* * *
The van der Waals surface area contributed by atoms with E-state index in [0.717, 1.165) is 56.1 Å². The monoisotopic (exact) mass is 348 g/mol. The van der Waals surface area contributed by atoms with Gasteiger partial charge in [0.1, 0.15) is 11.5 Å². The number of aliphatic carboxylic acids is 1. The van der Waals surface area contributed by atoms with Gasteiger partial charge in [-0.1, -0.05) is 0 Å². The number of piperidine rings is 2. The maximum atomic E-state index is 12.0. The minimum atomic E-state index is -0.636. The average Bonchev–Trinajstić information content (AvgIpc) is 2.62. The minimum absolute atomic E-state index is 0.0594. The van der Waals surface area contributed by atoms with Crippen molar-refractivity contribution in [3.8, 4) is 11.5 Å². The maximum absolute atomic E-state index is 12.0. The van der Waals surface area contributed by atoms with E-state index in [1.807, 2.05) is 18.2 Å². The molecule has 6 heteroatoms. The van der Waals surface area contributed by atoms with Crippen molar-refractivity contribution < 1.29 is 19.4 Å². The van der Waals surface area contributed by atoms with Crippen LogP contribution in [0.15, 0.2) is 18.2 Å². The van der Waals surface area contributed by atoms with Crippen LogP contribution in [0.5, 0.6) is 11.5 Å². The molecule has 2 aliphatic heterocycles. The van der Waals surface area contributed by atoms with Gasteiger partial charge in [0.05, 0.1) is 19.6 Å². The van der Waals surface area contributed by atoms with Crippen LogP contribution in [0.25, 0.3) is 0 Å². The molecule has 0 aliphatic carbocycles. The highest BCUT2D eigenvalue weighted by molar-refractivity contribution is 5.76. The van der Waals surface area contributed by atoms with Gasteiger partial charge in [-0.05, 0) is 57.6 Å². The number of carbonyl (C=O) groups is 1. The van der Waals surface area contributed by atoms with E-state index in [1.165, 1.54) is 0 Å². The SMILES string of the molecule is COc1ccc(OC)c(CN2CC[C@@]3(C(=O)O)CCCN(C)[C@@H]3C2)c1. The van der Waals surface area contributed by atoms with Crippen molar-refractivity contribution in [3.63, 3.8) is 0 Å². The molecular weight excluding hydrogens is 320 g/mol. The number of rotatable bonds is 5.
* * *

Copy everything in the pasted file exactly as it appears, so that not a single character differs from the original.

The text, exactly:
The van der Waals surface area contributed by atoms with E-state index in [0.717, 1.165) is 56.1 Å². The monoisotopic (exact) mass is 348 g/mol. The van der Waals surface area contributed by atoms with Gasteiger partial charge in [0.1, 0.15) is 11.5 Å². The number of aliphatic carboxylic acids is 1. The van der Waals surface area contributed by atoms with Gasteiger partial charge in [-0.1, -0.05) is 0 Å². The number of piperidine rings is 2. The maximum atomic E-state index is 12.0. The minimum atomic E-state index is -0.636. The average Bonchev–Trinajstić information content (AvgIpc) is 2.62. The minimum absolute atomic E-state index is 0.0594. The van der Waals surface area contributed by atoms with Crippen molar-refractivity contribution in [3.8, 4) is 11.5 Å². The maximum absolute atomic E-state index is 12.0. The van der Waals surface area contributed by atoms with E-state index in [1.807, 2.05) is 18.2 Å². The molecule has 6 heteroatoms. The van der Waals surface area contributed by atoms with Crippen molar-refractivity contribution < 1.29 is 19.4 Å². The van der Waals surface area contributed by atoms with Crippen LogP contribution in [0.15, 0.2) is 18.2 Å². The van der Waals surface area contributed by atoms with Crippen LogP contribution in [0.5, 0.6) is 11.5 Å². The molecule has 2 aliphatic heterocycles. The van der Waals surface area contributed by atoms with Gasteiger partial charge in [0.05, 0.1) is 19.6 Å². The van der Waals surface area contributed by atoms with Crippen LogP contribution in [0.25, 0.3) is 0 Å². The molecule has 0 aliphatic carbocycles. The highest BCUT2D eigenvalue weighted by molar-refractivity contribution is 5.76. The van der Waals surface area contributed by atoms with Gasteiger partial charge in [-0.05, 0) is 57.6 Å². The number of carbonyl (C=O) groups is 1. The van der Waals surface area contributed by atoms with E-state index in [1.165, 1.54) is 0 Å². The SMILES string of the molecule is COc1ccc(OC)c(CN2CC[C@@]3(C(=O)O)CCCN(C)[C@@H]3C2)c1. The van der Waals surface area contributed by atoms with Crippen molar-refractivity contribution in [3.63, 3.8) is 0 Å². The molecular weight excluding hydrogens is 320 g/mol. The number of rotatable bonds is 5.